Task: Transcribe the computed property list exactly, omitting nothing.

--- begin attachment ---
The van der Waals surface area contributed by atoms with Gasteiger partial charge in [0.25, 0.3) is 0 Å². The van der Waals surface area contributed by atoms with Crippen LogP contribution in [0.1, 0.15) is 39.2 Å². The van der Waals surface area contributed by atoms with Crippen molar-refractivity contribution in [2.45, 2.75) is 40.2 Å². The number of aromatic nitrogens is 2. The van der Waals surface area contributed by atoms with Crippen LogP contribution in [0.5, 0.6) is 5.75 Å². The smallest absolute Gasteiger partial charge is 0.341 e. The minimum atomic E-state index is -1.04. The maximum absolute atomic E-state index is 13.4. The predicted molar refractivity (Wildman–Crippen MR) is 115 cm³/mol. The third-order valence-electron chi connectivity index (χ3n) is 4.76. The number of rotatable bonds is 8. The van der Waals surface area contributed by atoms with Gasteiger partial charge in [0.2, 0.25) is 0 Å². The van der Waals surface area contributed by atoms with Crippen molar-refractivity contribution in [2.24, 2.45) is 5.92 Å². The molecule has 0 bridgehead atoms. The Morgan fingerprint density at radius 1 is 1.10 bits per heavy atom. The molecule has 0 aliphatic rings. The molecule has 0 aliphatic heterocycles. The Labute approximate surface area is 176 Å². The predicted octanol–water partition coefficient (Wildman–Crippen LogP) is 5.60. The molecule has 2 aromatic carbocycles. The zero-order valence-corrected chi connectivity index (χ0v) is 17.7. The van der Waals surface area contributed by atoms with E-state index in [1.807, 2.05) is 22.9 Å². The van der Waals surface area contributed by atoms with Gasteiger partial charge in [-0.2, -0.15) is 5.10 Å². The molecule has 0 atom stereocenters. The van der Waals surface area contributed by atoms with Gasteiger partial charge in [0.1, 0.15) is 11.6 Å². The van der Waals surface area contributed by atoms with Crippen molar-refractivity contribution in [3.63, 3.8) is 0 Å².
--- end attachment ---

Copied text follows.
The van der Waals surface area contributed by atoms with Gasteiger partial charge in [0.25, 0.3) is 0 Å². The van der Waals surface area contributed by atoms with Crippen LogP contribution in [0.1, 0.15) is 39.2 Å². The van der Waals surface area contributed by atoms with Crippen molar-refractivity contribution in [2.45, 2.75) is 40.2 Å². The number of aromatic nitrogens is 2. The van der Waals surface area contributed by atoms with Crippen LogP contribution in [0.5, 0.6) is 5.75 Å². The smallest absolute Gasteiger partial charge is 0.341 e. The minimum atomic E-state index is -1.04. The maximum absolute atomic E-state index is 13.4. The predicted molar refractivity (Wildman–Crippen MR) is 115 cm³/mol. The third-order valence-electron chi connectivity index (χ3n) is 4.76. The number of rotatable bonds is 8. The van der Waals surface area contributed by atoms with Gasteiger partial charge in [0.2, 0.25) is 0 Å². The van der Waals surface area contributed by atoms with Crippen molar-refractivity contribution in [2.24, 2.45) is 5.92 Å². The molecule has 0 bridgehead atoms. The Morgan fingerprint density at radius 1 is 1.10 bits per heavy atom. The molecule has 0 aliphatic rings. The molecule has 0 aliphatic heterocycles. The Labute approximate surface area is 176 Å². The predicted octanol–water partition coefficient (Wildman–Crippen LogP) is 5.60. The molecule has 2 aromatic carbocycles. The zero-order valence-corrected chi connectivity index (χ0v) is 17.7. The van der Waals surface area contributed by atoms with E-state index in [1.807, 2.05) is 22.9 Å². The van der Waals surface area contributed by atoms with Gasteiger partial charge in [-0.2, -0.15) is 5.10 Å². The molecule has 0 atom stereocenters. The van der Waals surface area contributed by atoms with Gasteiger partial charge in [0.1, 0.15) is 11.6 Å². The van der Waals surface area contributed by atoms with Crippen molar-refractivity contribution in [3.63, 3.8) is 0 Å².